https://doi.org/10.1371/journal.pone.0178978.g005

When the differentiation of NSCs cultured from SD-iPSC-derived cerebral cortex-like tissue was induced, NSCs and neurons decreased and astrocytes increased

Neurospheres cultured from SD-iPSC-derived cerebral cortex-like tissue were dispersed followed by a 3-day adhesion culture to induce differentiation (Fig 1B). Nestin, βIII tubulin, and GFAP were immunostained using antibodies (Fig 5A). The percentage of NSCs after the induction of differentiation were 58.7 ± 2.71 and 5.6 ± 1.05% in wild-type and SD tissues, respectively, showing that the efficiency was significantly lower in SD than in wild-type tissue (Fig 5B). The percentage of neurons were 3.70 ± 0.35 and 1.10 ± 0.04%, respectively, showing a significantly lower efficiency in SD tissue (Fig 5C). In contrast, the percentage of astrocytes were 0.21 ± 0.02 and 8.42 ± 1.28%, respectively, showing that the efficiency was significantly higher in SD-iPSCs (Fig 5D). When miglustat (5 μM) was added during the preparation of cerebral cortex-like tissue from SD-iPSCs, the decrease observed in the efficiency of neurons and increase in the efficiency of astrocytes were partially normalized. The results obtained clarified that differentiation from NSCs was promoted and differentiation into neurons was inhibited, thereby increasing astrocytes.

The efficacy of NSC colony formation on PA6 stroma cells was low in SD-iPSCs

When iPSCs are cultured on PA6 stroma cells, colonies containing a large number of NSCs are formed (Figs 1C and 6A). In order to investigate the size of NSC colonies formed by a 7-day co-culture, the NSC colonies formed were photographed and the area that they occupied was analyzed using ImageJ. Their areas were 3.49 × 103 ± 0.67 ×103 μm2 in wild-type tissue and 1.76 × 103 ± 0.24 × 103 μm2 in SD tissue, showing a significantly smaller area in SD (Fig 6B). The presence of a difference in the number of NSC colonies was then microscopically investigated. Their numbers were 186 ± 25.4 and 111 ± 19.2 in wild-type and SD tissues, respectively, showing a significant decrease in SD (Fig 6C). When miglustat (5 μM) was added to a co-culture of SD-iPSCs and PA6 stroma cells, the decreases observed in the colony area and count were significantly inhibited (Fig 6B and 6C). In HEXB-SD-iPSCs prepared by the transfection of the Hexb gene in SD-iPSCs, the NSC colony area and count were significantly higher than in those prepared from GFP-SD-iPSCs prepared by EGFP gene transfection in SD-iPSCs (Fig 6B and 6C).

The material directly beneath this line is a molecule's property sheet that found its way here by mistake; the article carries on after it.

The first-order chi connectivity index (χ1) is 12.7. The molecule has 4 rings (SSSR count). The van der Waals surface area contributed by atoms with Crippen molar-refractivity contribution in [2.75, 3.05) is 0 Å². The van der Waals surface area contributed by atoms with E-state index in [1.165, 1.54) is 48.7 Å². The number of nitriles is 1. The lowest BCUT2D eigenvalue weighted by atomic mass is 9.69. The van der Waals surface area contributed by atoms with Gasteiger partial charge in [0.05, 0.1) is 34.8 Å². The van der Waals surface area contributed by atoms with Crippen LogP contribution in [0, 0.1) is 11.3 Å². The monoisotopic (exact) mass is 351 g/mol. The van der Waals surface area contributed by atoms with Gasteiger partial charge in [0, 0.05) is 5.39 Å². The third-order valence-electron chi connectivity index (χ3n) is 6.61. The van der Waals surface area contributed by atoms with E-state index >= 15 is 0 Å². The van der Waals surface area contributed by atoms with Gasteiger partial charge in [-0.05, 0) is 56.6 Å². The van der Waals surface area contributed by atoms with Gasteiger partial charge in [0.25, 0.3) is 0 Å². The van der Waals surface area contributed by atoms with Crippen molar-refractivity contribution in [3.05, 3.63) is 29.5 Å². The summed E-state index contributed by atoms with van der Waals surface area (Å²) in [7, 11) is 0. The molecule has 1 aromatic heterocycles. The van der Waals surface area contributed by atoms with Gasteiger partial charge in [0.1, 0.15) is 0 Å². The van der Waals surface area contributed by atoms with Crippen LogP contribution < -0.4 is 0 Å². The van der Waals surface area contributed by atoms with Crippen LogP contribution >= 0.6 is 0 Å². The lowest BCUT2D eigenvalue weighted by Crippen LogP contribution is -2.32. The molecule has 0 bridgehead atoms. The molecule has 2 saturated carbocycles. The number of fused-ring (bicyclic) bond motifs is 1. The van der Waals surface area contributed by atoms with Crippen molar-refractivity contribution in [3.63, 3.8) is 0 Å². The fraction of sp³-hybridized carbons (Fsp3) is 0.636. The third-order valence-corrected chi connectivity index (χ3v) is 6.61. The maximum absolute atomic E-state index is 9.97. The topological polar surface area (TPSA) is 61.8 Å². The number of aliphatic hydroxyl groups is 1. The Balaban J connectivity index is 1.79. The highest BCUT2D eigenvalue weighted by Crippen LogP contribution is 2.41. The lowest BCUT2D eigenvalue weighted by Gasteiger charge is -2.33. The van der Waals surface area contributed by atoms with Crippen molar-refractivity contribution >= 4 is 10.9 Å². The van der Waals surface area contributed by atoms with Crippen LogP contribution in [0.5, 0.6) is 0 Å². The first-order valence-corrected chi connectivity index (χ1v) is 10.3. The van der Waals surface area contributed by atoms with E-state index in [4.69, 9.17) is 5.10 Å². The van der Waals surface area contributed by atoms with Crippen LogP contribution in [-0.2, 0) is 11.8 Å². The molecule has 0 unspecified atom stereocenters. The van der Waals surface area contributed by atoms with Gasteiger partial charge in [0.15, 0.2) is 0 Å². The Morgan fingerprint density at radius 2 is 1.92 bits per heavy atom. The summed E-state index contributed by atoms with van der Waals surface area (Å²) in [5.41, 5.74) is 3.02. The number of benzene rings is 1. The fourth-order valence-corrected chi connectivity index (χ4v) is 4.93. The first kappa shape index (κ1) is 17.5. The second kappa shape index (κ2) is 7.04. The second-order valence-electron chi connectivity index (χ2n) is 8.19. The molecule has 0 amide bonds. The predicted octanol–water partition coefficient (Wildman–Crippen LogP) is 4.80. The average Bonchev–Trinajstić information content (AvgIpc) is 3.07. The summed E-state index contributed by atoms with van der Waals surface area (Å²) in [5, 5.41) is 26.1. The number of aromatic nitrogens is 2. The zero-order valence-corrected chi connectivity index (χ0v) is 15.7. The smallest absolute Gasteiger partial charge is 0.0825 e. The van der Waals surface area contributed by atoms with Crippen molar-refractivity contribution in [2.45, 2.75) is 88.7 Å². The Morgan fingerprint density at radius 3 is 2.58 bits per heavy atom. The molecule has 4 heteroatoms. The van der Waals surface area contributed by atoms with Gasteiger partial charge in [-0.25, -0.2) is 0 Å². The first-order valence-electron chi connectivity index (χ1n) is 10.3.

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Fig 6. Characterization of SDIA-induced colonies at day 7 of differentiation.

Dissociated WT-iPSCs, SD-iPSCs, GFP-SD-iPSCs (GFP-SDiPS), and HEXB-SD-iPSCs (HEXB-SDiPS) were co-cultured on PA6 stromal cells as single cells to form colonies in G-MEM medium supplemented with 10% KSR in the presence or absence of 5μM miglustat, and cultured for 7 days. (A) Phase-contrast image of WT-iPSC, SD-iPSC (with or without miglustat), GFP-SD-iPSC, and HEXB-SD-iPSC colonies. The scale bar indicates 100 μm. (B and C) For each sample, 20 images of different fields (1.3 × 1.8 mm) were photographed, and the areas (B) and numbers (C, as a function of the initial cell number plated) of SDIA-induced colonies at day 7 of differentiation were evaluated. Values represent the mean ± S.E. of five independent experiments. *P<0.05, **P<0.01.

https://doi.org/10.1371/journal.pone.0178978.g006

NSCs and neurons decreased and astrocytes increased in SD-iPSC-derived NSC colonies formed on PA6 stroma cells

NSC colonies prepared by a 7-day culture employing the SDIA method (Fig 7A and 7B) were dispersed and immunostained using antibodies against nestin, Sox2, βIII tubulin, and astrocyte GFAP. The percentage of nestin-positive NSCs were 6.00 ± 0.27 and 3.40 ± 0.20% in wild-type and SD tissues, respectively, showing that the efficiency was significantly lower in SD than in wild-type tissue (Fig 7C). When miglustat (5 μM) was added during a co-culture of SD-iPSCs on PA6 stroma cells, the percentage of NSCs was 4.70 ± 0.58%, reducing the decrease in NSCs. The percentage of βIII tubulin-positive neurons were 7.41 ± 0.42 and 2.72 ± 0.22%, respectively, showing that the efficiency was significantly lower in SD than in wild-type tissue (Fig 7D). When miglustat (5 μM) was added, the percentage of neurons was 4.6 ± 0.12%, showing that the decrease in neurons was reduced. In contrast, the percentage of GFAP-positive astrocytes were 0.30 ± 0.04 and 3.53 ± 0.41%, respectively, showing that the efficiency was significantly higher in SD than in wild-type tissues (Fig 7E). The percentage of astrocytes was 2.60 ± 0.32% when miglustat (5 μM) was added, showing that the increase in astrocytes was reduced. The percentages of EdU/nestin double-positive cells in SDIA-induced colonies of WT-iPSC and SD-iPSC were 27.0 ± 0.08 and 26.3 ± 0.75%, respectively, showing no significant difference (Fig 7F). When miglustat (5 μM) was added during the preparation of cerebral cortex-like tissue with SD-iPSCs, the percentages of EdU/nestin double-positive cells was 25.5 ± 0.52%, showing no effect. The results obtained clarified that differentiation from NSCs was promoted in NSC colonies prepared from SD-iPSCs, as observed in SD mouse fetal brain-derived neurospheres, which may have decreased NSCs and increased neurons and astrocytes.

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Fig 7. Immunocytochemical characterization of SDIA-induced colonies.